Overclocking Question...

Discussion in 'Android Hacks and Help' started by studepaber, Aug 9, 2010.

  1. studepaber

    studepaber New Member

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    Hey Droid community. Sort of a newb here with hacking/rooting my Droid, but was hoping someone could help me out..

    Got a Droid 2.1 rooted with Easy Root. Basically the only reason I want to root is to overclock (and I guess underclock). Downloaded SetCPU and thought I remembered someone saying you could overclock to 800mhz without using a custom kernal. So I launch SetCPU, select "ondemand", autodetect and the max I can overclock is 550 mhz. Was the person who told me 800 wrong or am I just missing something. So let's say I do need a custom kernal for overclocking, which one is best? Bugless Beast? I read the post of how to install bugless beast for newbs http://www.droidforums.net/forum/hacking-help/19818-how-install-bugless-beast-noobs.html is this still relevant? The link to Recovery 0.99.2b isn't working, anyone have an updated one and also link to best version of bugless beast (for 2.1 or 2.2)?

    Thanks to anyone who can help!
     
  2. warrior21

    warrior21 Active Member

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    #2 warrior21, Aug 9, 2010
    Last edited: Aug 9, 2010
  3. gavron

    gavron Guest

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    The following is my original post... but Skull One's post (2 further)... opened my eyes a bit.
    It is wrong. It is left here because I said it, but I no longer believe it to be true based on what he wrote.
    Ehud Gavron
    2010-08-09 19:41z

    Underclocking as a method of saving power is a myth. I will try and explain without boring you :)

    There are set tasks your Droid wants to do, which if it makes you feel better we'll call "housekeeping". These include kernel level stuff (removing unused memory allocations from the heap), driver stuff (saying hello to your PC on the USB port), application stuff (Making sure your email is up to date), and interrupt-stuff (Oh Look, It's Time For Alarm Clock to Go Off!). There's more but you get the point.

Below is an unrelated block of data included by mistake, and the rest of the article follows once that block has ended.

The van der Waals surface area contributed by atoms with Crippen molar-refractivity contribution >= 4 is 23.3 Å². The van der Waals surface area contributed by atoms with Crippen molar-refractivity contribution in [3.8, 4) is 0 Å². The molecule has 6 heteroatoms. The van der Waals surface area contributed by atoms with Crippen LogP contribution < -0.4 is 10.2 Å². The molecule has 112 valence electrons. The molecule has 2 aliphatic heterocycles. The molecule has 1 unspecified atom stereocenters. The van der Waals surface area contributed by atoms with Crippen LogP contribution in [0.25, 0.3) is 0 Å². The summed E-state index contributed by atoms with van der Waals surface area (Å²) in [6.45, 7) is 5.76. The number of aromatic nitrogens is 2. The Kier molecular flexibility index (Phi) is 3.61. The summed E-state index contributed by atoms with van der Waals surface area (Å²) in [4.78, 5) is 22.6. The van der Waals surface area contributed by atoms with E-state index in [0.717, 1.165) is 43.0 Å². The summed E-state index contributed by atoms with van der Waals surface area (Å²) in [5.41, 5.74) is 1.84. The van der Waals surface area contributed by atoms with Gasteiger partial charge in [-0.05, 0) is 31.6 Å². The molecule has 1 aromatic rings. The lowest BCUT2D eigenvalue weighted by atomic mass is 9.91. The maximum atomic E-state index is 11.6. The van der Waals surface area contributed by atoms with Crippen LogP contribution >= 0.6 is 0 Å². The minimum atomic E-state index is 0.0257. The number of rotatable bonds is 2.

To do those requires X amount of CPU power. It's going to use X amount of CPU power. If you have the CPU set to "Up to 800MHz, ondemand" it will be done quickly. If you have the CPU set to "Up to 250MHz, ondemand" it will be done in roughly 4x the time.

    All things being equal these would consume the same amount of power. However, all things are not equal. The CPU is designed to be most efficient close to its maximum operating frequency. The rest of the Droid doesn't have to be sitting around (transmitting bluetooth, CDMA, and WiFi radios) for that longer duration.

    So while underclocking CAN make sense if you turn off all your radios and display, for "normal" use it is not useful.

    I hope I explained it well. If I didn't, shame on me, please tell me :)

    E
     
    #3 gavron, Aug 9, 2010
    Last edited by a moderator: Aug 9, 2010
  4. studepaber

    studepaber New Member

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    Thanks for the help and explanations, I think moreso I would like to overclock (just to 800 mhz or 1000) for the sake of speeding up my phone's performance on certain apps. I'm not really interested in downloading a custom ROM I guess, if only something like P3 kernal is needed. Are there any explanations out there of the easiest way to install this or would anyone care to explain what needs to be done? (or summarize?)

    Thanks again.
     
  5. warrior21

    warrior21 Active Member

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    You download the .zip file and place it on the root of your sd card. I would go with the LV 800mhz or 1ghz kernel. If you are using sprecovery you will change the file to update.zip, if you are using clockwork you can leave it as is. Boot into recovery by holding down the x key while you are powering up and install the file from your sd card WITHOUT wiping data/cache. Once you are done, reboot your phone and install setcpu. Click on autodetect and move the green bars to your desired speeds and you can also set your profiles.
     
    #5 warrior21, Aug 9, 2010
    Last edited: Aug 9, 2010
  6. Skull One

    Skull One Member

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    I hate to be the bearer of bad news but you are 100% incorrect. I have spent the last six months studying overclocking and underclocking of the Motorola Droid 1 and have now over 70 hours of testing invested in my thread on Overclocking.

    Your premise of:

    "To do those requires X amount of CPU power. It's going to use X amount of CPU power. If you have the CPU set to "Up to 800MHz, ondemand" it will be done quickly. If you have the CPU set to "Up to 250MHz, ondemand" it will be done in roughly 4x the time."

    Fails to take into account several factors.

    1) Voltage used in each slot of the kernel.